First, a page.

Visitor numbers are down since Hurricane Irma, but Antigua has plenty to offer tourists, says Carolyn Boyd

There’s more of a crowd at Shirley Heights, a former military base overlooking English Harbour and the bay around it. Now a bar and restaurant, it’s the island’s most famous party venue, and its Sunday barbecues are as legendary as its views.

It’s a scorching hot day in December, and Ali Campbell, Astro and Mickey Virtue from UB40 are at Mary’s Shack – a ramshackle hut that looks out over a sweeping white beach and turquoise sea, and one of Antigua’s most famous drinking spots.

You’d assume they’re settling in for an afternoon of rum punch and holiday banter. Instead, they’re prepping to record a special video for their 1998 song Come Back Darling. (The video can be seen here.)

While the words of the song were originally written to represent lost love, this new incarnation is aimed at tourists who – since September’s three hurricanes, including the devastating Irma, ripped through the region – have largely believed the Caribbean islands to be off-limits. Lines like “Don’t you know, I need you badly” and “Please return and bring me happiness” suddenly take on new meaning.

“[The news stories] have stigmatised the Caribbean,” says frontman Campbell. “[They say] it’s been mashed up by the hurricanes, but it’s not true. They have hurricanes every four years, more or less, here – and they bounce back, and they’re always open for business. That’s the message of this little project, come back darlings.”

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Nelson’s Dockyard is unharmed (Antigua Tourist Board)

The sister islands of Antigua and Barbuda tell both sides of the Hurricane Irma story. Barbuda was left with 95 per cent of its buildings destroyed or significantly damaged and its entire population evacuated, and will take some time to recover.

Antigua, meanwhile, suffered minimal damage and was open four days after Irma. What’s more, contrary to widespread belief, a number of islands – such as St Kitts and Nevis, Haiti and the Dominican Republic, and Barbados – were completely unscathed.

Yet with Antigua’s overall visitor numbers falling by 26 per cent in the month afterwards, and down by 15 per cent in October, the local economies are suffering at a time when tourist money is most needed. “[The locals] love the tourists, they want to converse with you,” says the band’s percussionist and vocalist, Astro. “They need to make a living, but they’re also so warm and generous to visitors.”

Alex Rocks owns two of the island’s most popular restaurants, Catherine’s Café and Sheer Rocks. British-born – he moved to Antigua 10 years ago – he was touched by how the community pulled together to recover from Irma, José and Maria, the season’s three main hurricanes. But he’s also angry at the news reports.

“The news seems to have just wiped the islands – and therefore the people – off the map, and you can’t do that,” he says.

As a relative newcomer to the island, hurricanes aren’t something he’s used to (he drank his best bottle of wine while sheltering from Irma, he says, just in case he didn’t make it out alive), but for Antiguans, it’s different. “It’s not uncommon for hurricanes to be this bad, and if they haven’t seen it in their lifetime, it’s told through parents or grandparents,” he explains. “There’s so much camaraderie here, so much resilience.”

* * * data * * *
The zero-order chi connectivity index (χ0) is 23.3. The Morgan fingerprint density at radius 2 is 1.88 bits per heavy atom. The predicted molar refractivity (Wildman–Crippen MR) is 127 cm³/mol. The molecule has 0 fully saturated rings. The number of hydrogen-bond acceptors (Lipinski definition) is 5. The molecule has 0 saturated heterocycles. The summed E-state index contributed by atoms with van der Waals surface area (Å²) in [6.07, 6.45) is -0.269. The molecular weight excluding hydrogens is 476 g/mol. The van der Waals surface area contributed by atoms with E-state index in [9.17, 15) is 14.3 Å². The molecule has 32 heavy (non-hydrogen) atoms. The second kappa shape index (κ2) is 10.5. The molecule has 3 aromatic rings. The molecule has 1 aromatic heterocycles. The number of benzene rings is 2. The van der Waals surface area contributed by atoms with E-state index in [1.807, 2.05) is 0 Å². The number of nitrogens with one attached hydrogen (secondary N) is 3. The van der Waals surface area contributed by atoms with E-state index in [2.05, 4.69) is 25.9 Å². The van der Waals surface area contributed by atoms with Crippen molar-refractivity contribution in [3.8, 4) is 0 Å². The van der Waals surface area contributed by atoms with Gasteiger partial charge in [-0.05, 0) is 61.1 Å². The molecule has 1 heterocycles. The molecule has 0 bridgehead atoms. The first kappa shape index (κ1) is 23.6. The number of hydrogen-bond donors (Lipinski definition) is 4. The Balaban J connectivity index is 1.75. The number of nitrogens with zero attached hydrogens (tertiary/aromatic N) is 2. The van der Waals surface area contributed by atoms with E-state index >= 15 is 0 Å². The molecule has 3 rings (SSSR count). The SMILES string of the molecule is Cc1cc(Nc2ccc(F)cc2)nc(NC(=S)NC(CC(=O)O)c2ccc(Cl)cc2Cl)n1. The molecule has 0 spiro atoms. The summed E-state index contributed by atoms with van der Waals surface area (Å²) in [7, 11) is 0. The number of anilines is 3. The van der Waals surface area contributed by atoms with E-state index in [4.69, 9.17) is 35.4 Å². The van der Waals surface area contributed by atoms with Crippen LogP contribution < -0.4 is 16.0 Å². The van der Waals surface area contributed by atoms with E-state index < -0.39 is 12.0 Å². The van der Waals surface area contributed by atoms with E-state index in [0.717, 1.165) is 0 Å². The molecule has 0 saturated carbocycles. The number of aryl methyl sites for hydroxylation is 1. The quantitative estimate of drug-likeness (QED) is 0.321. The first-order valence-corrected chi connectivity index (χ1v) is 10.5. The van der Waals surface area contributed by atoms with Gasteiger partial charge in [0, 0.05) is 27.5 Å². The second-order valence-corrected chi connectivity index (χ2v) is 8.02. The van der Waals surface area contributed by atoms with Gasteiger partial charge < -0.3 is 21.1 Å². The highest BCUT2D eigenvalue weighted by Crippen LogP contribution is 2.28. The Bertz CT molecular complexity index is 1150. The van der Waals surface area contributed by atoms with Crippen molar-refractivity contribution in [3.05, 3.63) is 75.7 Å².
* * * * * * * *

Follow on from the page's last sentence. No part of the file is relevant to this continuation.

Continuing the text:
Touring the island now, it’s hard to believe any hurricane has been near the place. With the exception of a few topless palm trees, the long white beaches are as enticing as ever. The only difference is that there are fewer tourists to share it with. Sunloungers lie empty on the beach, and at Devil’s Bridge, a famous cliff where the Atlantic has carved out a vertiginous bridge in the rock, there are four souvenir stalls – and the same number of tourists.

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The Devil’s Bridge is deserted these days (Robert Pittman)

The same is true of one of the island’s most popular snorkelling spots near English Harbour. When we moor at the Pillars of Hercules, where fierce winds have sculpted impressive rock formations in the sandy cliffs, we’re the only boat in the area. On the plus side, that means we have the colourful reefs to ourselves. As the sun’s rays crackle on the surface, we swim towards a reef with a rainbow of fish hovering around us. Yellow-tailed snapper dart about, and, deeper down, day-glo blue tang snoop around the rocks.

By the time we emerge, the crew is in party spirits – and as Captain Joseph sails us around the coast to a beach, crew member Anthony hurls open his ice box ready to serve pina coladas and rum punches. A perfect curl of white sand around a dazzling turquoise ocean comes into view. “See that driftwood?” asks Joseph, pointing to a blonde log on the shore. “A lot of the branches and logs we’re seeing have washed up after the hurricane damage in Dominica.” As we swim to the beach in the choppy waves, I spot a solitary beach umbrella shading two lonely sunbathers. I mentally apologise for disturbing their peace.

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The Pillars of Hercules are a great snorkelling spot (Antigua tourist board)

There’s more of a crowd at Shirley Heights, a former military base overlooking English Harbour and the bay around it. Now a bar and restaurant, it’s the island’s most famous party venue, and its Sunday barbecues are as legendary as its views. After sunset, lights on the million-dollar yachts moored below twinkle in the silent darkness, while up here on the terrace, a steel band plays lively reggae covers.

Rum punch in hand, I remember what Ali Campbell had said to me earlier: “Rum is what the Caribbean is all about – it’s a warm and friendly buzz.” Now all it needs is for past visitors to come back.

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